By Melanie Lekocevic
Capital Region Independent Media
RAVENA-COEYMANS-SELKIRK — The RCS school district is planning to put a proposed $15 million capital project to a vote in January.
“We approved a referendum and bond for a construction project,” District Superintendent Dr. Brian Bailey said at the November meeting of the board of education. “January 9 is our target date for the vote. We have a lot to accomplish between now and then.”
The district is planning to conduct outreach to the community, including mailings, and hold a public event in the weeks leading up to the vote to explain the project and the need for it.
Community mailings are expected to go out in mid to late December, and will explain the scope of the proposed capital project and the impact on local taxpayers, Bailey said.
“The impact on a $300,000 house is $15 a year,” the superintendent said. “That will likely help our residents feel more confident in the impact on their lives if we choose to do this referendum.”
Bailey and John Sharkey, from Rhinebeck Architecture, explained the scope and budget of the proposed project at the board of education’s October meeting.
The project was developed with input from the state-mandated Building Condition Survey and the district’s Facilities Planning Committee, Bailey said.
“Each school district is required to conduct a Building Condition Survey every five years,” Bailey said. “It is to look at the school facilities, top to bottom, to determine what areas might be most in need of repair and as they completed that, they created a comprehensive list.”
The project would be eligible for state aid, Bailey said.
“We are a fortunate district in that for every dollar we spend, the state helps match funds at 72%, so if we spend a dollar, they pay 72 cents of that dollar when we are spending it on construction,” Bailey said.
Sharkey said some components of the district’s school buildings were deemed “unsatisfactory” by the State Education Department, and all of those areas are included in the proposed project.
“So if this project goes forward and the construction is done, all your buildings would be listed as ‘satisfactory,’ according to SED,” Sharkey said.
The project was broken down into three categories — must-do projects, should-do projects and nice-to-do projects, he added.
Some of the larger components of the project at the high school would be reconstruction of the parking lot to improve traffic flow and parent drop-off areas, replacing unit ventilators that are at the end of their useful life, reconstructing sidewalks from asphalt to concrete, replacing old skylights and the pool roof, replacing old interior corridor doors and brick repairs.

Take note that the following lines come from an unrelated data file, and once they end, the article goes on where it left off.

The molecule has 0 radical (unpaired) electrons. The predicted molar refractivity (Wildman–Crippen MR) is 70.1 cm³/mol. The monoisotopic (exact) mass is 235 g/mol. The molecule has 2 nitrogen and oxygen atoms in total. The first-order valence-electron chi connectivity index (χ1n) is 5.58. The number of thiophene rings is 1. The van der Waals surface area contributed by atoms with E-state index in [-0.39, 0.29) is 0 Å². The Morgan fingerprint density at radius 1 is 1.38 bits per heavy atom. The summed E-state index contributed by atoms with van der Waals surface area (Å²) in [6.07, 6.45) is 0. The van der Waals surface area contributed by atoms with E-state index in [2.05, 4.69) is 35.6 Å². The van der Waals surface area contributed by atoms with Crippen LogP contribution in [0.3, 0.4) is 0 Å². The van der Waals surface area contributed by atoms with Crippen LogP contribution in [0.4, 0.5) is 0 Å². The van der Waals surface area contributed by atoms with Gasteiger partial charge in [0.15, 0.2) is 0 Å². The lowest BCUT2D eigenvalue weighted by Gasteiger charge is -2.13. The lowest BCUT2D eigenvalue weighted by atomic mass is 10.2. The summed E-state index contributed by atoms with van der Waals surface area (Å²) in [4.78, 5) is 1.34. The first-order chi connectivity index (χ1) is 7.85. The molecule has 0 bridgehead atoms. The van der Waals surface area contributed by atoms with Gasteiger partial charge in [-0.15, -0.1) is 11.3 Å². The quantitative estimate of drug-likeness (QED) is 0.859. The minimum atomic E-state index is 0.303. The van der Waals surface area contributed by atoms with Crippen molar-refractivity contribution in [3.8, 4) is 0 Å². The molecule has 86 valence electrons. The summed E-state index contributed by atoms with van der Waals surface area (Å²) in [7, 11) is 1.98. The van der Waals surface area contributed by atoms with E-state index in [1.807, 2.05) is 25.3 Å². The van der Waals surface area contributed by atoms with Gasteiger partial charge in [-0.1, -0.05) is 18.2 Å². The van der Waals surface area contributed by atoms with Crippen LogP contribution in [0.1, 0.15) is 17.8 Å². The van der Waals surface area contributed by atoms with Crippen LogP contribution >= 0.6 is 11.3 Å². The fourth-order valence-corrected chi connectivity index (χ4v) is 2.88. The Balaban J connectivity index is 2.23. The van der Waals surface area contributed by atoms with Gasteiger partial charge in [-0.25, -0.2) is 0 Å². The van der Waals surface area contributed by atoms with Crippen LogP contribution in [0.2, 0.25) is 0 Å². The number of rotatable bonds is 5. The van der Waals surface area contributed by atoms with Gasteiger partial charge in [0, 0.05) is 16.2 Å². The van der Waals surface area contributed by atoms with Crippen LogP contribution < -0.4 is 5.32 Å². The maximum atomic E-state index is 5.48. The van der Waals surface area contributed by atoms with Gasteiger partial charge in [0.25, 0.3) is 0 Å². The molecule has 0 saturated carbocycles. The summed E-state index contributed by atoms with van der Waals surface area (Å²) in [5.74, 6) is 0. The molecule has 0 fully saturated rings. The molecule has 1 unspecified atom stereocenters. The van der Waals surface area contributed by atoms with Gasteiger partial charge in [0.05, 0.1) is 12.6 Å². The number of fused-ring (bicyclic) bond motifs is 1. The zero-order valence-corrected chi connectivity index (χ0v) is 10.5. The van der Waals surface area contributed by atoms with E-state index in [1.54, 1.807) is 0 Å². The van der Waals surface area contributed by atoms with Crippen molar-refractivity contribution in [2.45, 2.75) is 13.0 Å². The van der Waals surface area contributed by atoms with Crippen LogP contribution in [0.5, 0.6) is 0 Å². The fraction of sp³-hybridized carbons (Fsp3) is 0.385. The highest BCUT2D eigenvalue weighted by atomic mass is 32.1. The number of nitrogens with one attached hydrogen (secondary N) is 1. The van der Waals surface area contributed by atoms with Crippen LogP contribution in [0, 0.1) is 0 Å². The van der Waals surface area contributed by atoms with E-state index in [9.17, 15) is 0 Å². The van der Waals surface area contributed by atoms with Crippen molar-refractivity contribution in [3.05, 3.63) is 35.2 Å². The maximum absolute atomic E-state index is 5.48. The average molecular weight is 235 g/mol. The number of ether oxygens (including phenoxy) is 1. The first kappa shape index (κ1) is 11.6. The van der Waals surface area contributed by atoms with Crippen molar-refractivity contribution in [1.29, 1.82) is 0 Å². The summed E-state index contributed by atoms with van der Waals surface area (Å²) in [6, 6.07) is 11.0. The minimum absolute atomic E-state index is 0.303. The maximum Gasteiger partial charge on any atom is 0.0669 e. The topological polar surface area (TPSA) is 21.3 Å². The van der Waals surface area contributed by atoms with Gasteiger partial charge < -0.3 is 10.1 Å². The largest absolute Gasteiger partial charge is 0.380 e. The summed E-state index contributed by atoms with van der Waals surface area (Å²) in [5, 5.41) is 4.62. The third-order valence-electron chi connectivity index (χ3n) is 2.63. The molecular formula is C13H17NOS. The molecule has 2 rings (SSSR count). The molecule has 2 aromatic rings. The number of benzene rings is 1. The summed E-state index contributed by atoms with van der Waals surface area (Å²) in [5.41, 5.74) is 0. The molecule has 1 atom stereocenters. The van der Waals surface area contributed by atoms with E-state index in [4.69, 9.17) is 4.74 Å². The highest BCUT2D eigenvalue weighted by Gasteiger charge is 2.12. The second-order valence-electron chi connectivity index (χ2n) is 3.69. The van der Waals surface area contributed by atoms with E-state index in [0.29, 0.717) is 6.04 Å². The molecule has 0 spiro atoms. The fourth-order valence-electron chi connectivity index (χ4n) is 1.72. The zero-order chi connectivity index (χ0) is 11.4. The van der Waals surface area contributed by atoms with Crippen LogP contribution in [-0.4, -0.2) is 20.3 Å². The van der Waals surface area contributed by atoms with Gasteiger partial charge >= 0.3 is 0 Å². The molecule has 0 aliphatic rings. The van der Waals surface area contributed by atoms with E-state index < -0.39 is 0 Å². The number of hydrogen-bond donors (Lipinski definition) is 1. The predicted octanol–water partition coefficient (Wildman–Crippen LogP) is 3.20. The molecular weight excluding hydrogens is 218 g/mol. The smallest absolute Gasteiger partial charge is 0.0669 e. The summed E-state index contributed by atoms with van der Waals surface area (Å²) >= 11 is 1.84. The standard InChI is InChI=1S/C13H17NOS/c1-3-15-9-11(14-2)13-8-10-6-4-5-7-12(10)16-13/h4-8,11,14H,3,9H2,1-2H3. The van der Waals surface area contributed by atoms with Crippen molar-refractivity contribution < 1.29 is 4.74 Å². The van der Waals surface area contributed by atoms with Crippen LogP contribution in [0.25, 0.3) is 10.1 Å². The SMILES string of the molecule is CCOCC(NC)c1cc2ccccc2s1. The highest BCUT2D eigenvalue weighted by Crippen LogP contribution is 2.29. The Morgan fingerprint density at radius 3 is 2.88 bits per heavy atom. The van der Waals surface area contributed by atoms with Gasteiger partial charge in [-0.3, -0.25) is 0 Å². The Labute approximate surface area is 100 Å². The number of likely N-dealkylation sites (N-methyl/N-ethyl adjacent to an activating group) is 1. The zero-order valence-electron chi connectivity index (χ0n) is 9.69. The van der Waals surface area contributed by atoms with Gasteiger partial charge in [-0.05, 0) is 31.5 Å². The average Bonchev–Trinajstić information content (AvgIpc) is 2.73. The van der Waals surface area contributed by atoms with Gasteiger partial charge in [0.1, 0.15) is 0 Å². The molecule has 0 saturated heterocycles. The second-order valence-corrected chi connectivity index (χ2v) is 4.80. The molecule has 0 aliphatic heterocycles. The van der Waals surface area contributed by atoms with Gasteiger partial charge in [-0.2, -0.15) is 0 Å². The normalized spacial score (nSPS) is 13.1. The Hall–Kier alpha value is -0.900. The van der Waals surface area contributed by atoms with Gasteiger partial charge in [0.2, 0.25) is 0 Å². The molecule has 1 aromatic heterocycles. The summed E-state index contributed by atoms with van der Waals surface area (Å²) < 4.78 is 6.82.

“Some of the features that made the building ‘unsatisfactory’ were fire alarm system upgrades,” Sharkey said, adding that those would be included in the project.
The budget includes $5,898,000 in repairs at the high school.
At RCS Middle School, in addition to work on the parking lot the school shares with the high school, many of the repairs mirror what would be done at the high school. An “alternate” component of the project, which would be done only if funds are left over, would be reconstructing the play/soccer field at a cost of $500,000.
The total cost of the project at the middle school would be $1,690,000.
The priciest component of the repairs at A.W. Becker Elementary School would be replacing old unit ventilators for improved ventilation in classrooms. The project would also replace the south parking lot and playground area, the sprinkler system, entry/exit lights and a new public address system, along with other smaller components of the project.
Repairs at A.W. Becker Elementary School would cost $1,593,000.
Similar improvements are slated at Pieter B. Coeymans Elementary School, including replacement of unit ventilators, reconstructing the driveway and parking lot, improved sidewalks, replacing the sprinkler system and public address system, among other items.
The cost of repairs at Pieter B. Coeymans Elementary School totals $1,797,000.
The project also includes upgrades and repairs at the district’s transportation building for $846,000 and the warehouse for $197,000.
“If you add up all the must-dos, should-dos and nice-to-dos, we’re at a construction cost of $12,021,000, but to that you have to add incidental costs to the district,” Sharkey said. “We usually keep them at around 20% but because of escalation and price increases, we’re using an incidental cost of 25% and so the overall project cost would be $15,026,250.
The vote on the project is tentatively scheduled for Jan. 9, and if approved, construction would be expected to take place over the summers of 2024 and 2025.